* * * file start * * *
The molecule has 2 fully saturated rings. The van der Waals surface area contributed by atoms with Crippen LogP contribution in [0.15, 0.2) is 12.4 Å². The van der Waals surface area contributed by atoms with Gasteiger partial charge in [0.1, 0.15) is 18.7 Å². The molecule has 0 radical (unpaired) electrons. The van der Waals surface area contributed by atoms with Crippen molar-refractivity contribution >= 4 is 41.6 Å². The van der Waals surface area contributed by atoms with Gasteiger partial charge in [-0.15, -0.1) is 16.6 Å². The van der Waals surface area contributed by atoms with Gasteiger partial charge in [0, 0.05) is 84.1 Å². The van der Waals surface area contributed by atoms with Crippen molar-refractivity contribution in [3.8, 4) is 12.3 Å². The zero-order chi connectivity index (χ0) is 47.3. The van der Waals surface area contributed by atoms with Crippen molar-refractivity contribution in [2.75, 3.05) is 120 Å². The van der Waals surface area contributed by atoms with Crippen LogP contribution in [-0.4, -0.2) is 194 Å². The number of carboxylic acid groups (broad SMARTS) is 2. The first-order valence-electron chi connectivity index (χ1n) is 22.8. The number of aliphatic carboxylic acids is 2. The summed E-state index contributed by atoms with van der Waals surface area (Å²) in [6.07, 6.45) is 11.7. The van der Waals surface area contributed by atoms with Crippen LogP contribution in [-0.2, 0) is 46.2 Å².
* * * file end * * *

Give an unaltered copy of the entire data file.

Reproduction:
The molecule has 2 fully saturated rings. The van der Waals surface area contributed by atoms with Crippen LogP contribution in [0.15, 0.2) is 12.4 Å². The van der Waals surface area contributed by atoms with Gasteiger partial charge in [0.1, 0.15) is 18.7 Å². The molecule has 0 radical (unpaired) electrons. The van der Waals surface area contributed by atoms with Crippen molar-refractivity contribution >= 4 is 41.6 Å². The van der Waals surface area contributed by atoms with Gasteiger partial charge in [-0.15, -0.1) is 16.6 Å². The van der Waals surface area contributed by atoms with Gasteiger partial charge in [0, 0.05) is 84.1 Å². The van der Waals surface area contributed by atoms with Crippen molar-refractivity contribution in [3.8, 4) is 12.3 Å². The zero-order chi connectivity index (χ0) is 47.3. The van der Waals surface area contributed by atoms with Crippen molar-refractivity contribution in [2.75, 3.05) is 120 Å². The van der Waals surface area contributed by atoms with Crippen LogP contribution in [-0.4, -0.2) is 194 Å². The number of carboxylic acid groups (broad SMARTS) is 2. The first-order valence-electron chi connectivity index (χ1n) is 22.8. The number of aliphatic carboxylic acids is 2. The summed E-state index contributed by atoms with van der Waals surface area (Å²) in [6.07, 6.45) is 11.7. The van der Waals surface area contributed by atoms with Crippen LogP contribution in [-0.2, 0) is 46.2 Å².